The Prime of Miss Jean Brodie

1834 Words Jun 13th, 2011 8 Pages
Structure
Spark unfolds her plots not sequentially, but piece by piece, making extensive use of the narrative technique of prolepsis (flash-forward). For example, the reader is aware early on that Miss Brodie is betrayed, though sequentially this happens at the end of their school years. Gradually Spark reveals the betrayer, and lastly all the details surrounding the event are told. Spark develops her characters in this way, too: Joyce Emily is introduced right away as the girl who is rejected from the Brodie set. With this technique, the narrator of the story is omniscient and timeless, relating the entire plot all at once.

Spark creates deep characterizations which are realistic in their human imperfections. Hal Hager, in his commentary
…show more content…
Instead of giving a load of details about each person, the characters are limited to their most defining characteristic which become constantly repeated cliches.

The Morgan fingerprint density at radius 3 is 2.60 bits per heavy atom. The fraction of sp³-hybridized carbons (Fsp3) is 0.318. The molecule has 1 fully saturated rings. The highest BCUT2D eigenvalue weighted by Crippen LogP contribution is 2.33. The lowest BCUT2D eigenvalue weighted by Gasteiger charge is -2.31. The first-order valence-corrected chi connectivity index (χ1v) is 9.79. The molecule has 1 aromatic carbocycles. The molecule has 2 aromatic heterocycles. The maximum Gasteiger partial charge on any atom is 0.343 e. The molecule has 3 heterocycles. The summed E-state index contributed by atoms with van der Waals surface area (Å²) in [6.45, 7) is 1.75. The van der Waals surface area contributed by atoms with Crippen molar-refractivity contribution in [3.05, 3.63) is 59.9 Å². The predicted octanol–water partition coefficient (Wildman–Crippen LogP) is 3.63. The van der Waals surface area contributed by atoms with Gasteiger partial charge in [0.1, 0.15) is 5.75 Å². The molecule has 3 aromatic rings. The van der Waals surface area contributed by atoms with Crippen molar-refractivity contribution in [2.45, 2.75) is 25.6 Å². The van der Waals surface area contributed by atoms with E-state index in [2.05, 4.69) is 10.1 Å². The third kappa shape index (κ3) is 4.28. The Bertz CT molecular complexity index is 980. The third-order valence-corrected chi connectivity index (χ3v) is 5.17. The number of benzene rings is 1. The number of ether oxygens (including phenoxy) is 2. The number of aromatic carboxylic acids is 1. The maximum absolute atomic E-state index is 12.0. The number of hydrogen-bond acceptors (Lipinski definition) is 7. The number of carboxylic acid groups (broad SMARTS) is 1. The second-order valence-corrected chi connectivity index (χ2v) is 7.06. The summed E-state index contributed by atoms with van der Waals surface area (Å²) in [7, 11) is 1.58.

As the story progresses it emerges that there are certain parallels between Jean Brodie's leadership of her girls, referred to as the Brodie set, and the dictators she so admires since she uses her charm and intellect to influence and manipulate her pupils. Throughout the novel, the narrator makes continual references to specific people, events, and places. This has many different effects on how the reader sees the story. The prime of Miss Jean Brodie is in a way based on a fascist way of thinking and teaching. Miss Jean Brodie is very fond of this method herself and the narrator also uses this method when telling the story. Miss Brodie always tells her set of girls what the correct way of thinking is and does not allow the students form their own opinions. "Who is the greatest Italian painter? 'Leonardo da Vinci, Miss Brodie.' 'That is incorrect. The answer is Giotto, he is my favorite.'" (Spark [1984]:10) She also leads the students to believe that